The secretary’s troubles only grew when what had been an internal power struggle burst into the open in February, after the department’s inspector general issued a scathing report describing “serious derelictions” related to a trip Dr. Shulkin took last year to Britain and Denmark. The report found that the secretary had spent much of the trip sightseeing and improperly accepted Wimbledon tickets as a gift.

Critics of the secretary seized on the report to try to hasten his removal. Dr. Shulkin, fearing a coup, went public with a warning about officials “trying to undermine the department from within” and cut off those he saw as disloyal.

The efforts backfired. At the White House, senior officials came to believe that Dr. Shulkin had misled them about the contents of the report. And the secretary’s public declarations only further aggravated top officials, who felt Dr. Shulkin had gone too far in commenting on internal politics with news outlets and had opened the administration to sharp criticism over his trip to Europe, which the report said cost more than $122,000.

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Turnover at a Constant Clip: The Trump Administration’s Major Departures

Since President Trump’s inauguration, staffers of the White House and federal agencies have left in firings and resignations, one after the other.

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As recently as early March, after meetings with John F. Kelly, the White House chief of staff, Dr. Shulkin publicly claimed victory, signaling that he had the White House’s support to remove officials opposing him.

But the victory seemed short-lived. In short order, Dr. Shulkin began markedly curtailing his public profile, cutting off communications with reporters and isolating himself from top deputies he viewed as disloyal. People who have spoken with the secretary in recent days said he was determined to keep his post, even as it became increasingly clear his time was up. He was set to meet with leaders from the nation’s largest veterans groups on Thursday.

Dr. Shulkin remained overwhelmingly popular on Capitol Hill, where the Senate unanimously confirmed him last year, and among the veterans groups that have traditionally held outsize influence in Washington. In recent weeks, leaders from both parties publicly and privately signaled their support, even as rumors of his replacement appeared in news reports.

But Mr. Trump had had enough. He began to discuss successors in recent weeks, even considering Energy Secretary Rick Perry as a possibility. He told friends last weekend that he would fire Dr. Shulkin, it was just a question of when.

Dr. Shulkin’s departure could clear the way for a more aggressive push for government-subsidized private care at the department. Dr. Jackson and his policy views are little known on Capitol Hill, where lawmakers will have the final say on the matter.

Representative Phil Roe of Tennessee, the Republican chairman of the House Veterans Affairs Committee, said Wednesday that he considered Dr. Shulkin a friend and regretted his departure.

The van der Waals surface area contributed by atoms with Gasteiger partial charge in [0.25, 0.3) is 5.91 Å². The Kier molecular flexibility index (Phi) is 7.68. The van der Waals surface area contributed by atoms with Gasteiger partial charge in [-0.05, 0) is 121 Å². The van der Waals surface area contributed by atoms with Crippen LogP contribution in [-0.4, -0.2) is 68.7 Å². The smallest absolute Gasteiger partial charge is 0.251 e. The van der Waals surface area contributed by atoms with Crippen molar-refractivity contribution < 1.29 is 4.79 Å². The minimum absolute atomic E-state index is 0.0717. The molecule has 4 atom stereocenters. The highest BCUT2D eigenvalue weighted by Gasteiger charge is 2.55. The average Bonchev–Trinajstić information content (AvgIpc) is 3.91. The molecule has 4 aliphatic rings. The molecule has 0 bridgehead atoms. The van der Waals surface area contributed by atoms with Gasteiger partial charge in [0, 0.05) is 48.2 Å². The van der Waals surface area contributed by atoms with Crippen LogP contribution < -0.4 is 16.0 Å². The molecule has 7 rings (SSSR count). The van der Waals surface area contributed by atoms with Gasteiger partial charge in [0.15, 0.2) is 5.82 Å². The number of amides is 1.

“I think he’s done a fantastic job and I hate to see him go,” Mr. Roe said. “That said, I respect President Trump’s decision, support the president’s agenda and remain willing to work with anyone committed to doing the right thing on behalf of our nation’s veterans.”

Correction: March 28, 2018

Because of an editing error, an earlier version of this article misstated the rank of Dr. Ronny L. Jackson. He is a rear admiral, not an admiral.

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Former Playboy Model Karen McDougal Sues to Break Silence on Trump

“The lawsuit filed today aims to restore her right to her own voice,” he said, adding, “We intend to invalidate the so-called contract that American Media Inc. imposed on Karen so she can move forward with the private life she deserves.”

Ms. McDougal filed her suit just days before Ms. Clifford was to appear on “60 Minutes” to discuss her relationship with Mr. Trump and the efforts Mr. Cohen undertook on his client’s behalf to pay for her silence.

Mr. Trump joined a legal effort last week seeking some $20 million in penalties tied to Ms. Clifford’s agreement.


The lawsuit claims that Michael D. Cohen, Mr. Trump’s personal lawyer, was secretly involved in Ms. McDougal’s talks with the company.

The court dispute has drawn public attention to an issue that was previously sidelined. And both women’s suits could provide more fodder for federal complaints from the watchdog group Common Cause that the payoffs were, effectively, illegal campaign contributions.

Ms. Clifford and Ms. McDougal tell strikingly similar stories about their experiences with Mr. Trump, which included alleged trysts at the same Lake Tahoe golf tournament in 2006, dates at the same Beverly Hills hotel and promises of apartments as gifts. Their stories first surfaced in the The Wall Street Journal four days before the election, but got little traction in the swirl of news that followed Mr. Trump’s victory. The women even shared the same Los Angeles lawyer, Keith Davidson, who has long worked for clients who sell their stories to the tabloids.